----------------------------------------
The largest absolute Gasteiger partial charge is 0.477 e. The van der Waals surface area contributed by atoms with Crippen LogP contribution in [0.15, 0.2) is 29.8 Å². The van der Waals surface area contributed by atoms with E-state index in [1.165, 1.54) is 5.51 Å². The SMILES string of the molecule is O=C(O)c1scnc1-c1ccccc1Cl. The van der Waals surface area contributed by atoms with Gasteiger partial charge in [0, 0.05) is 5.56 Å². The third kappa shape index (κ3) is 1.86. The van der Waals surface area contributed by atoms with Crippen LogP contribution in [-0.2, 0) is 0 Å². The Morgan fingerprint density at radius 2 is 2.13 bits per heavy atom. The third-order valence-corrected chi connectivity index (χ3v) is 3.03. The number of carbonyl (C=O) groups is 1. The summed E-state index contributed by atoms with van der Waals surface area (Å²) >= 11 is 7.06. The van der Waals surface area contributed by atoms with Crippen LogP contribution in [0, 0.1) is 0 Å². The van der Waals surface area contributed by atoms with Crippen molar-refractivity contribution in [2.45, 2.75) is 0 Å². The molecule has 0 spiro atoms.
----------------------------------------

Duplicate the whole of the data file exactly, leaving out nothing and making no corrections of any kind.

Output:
The largest absolute Gasteiger partial charge is 0.477 e. The van der Waals surface area contributed by atoms with Crippen LogP contribution in [0.15, 0.2) is 29.8 Å². The van der Waals surface area contributed by atoms with E-state index in [1.165, 1.54) is 5.51 Å². The SMILES string of the molecule is O=C(O)c1scnc1-c1ccccc1Cl. The van der Waals surface area contributed by atoms with Gasteiger partial charge in [0, 0.05) is 5.56 Å². The third kappa shape index (κ3) is 1.86. The van der Waals surface area contributed by atoms with Crippen LogP contribution in [-0.2, 0) is 0 Å². The Morgan fingerprint density at radius 2 is 2.13 bits per heavy atom. The third-order valence-corrected chi connectivity index (χ3v) is 3.03. The number of carbonyl (C=O) groups is 1. The summed E-state index contributed by atoms with van der Waals surface area (Å²) >= 11 is 7.06. The van der Waals surface area contributed by atoms with Crippen LogP contribution in [0, 0.1) is 0 Å². The van der Waals surface area contributed by atoms with Crippen molar-refractivity contribution in [2.45, 2.75) is 0 Å². The molecule has 0 spiro atoms.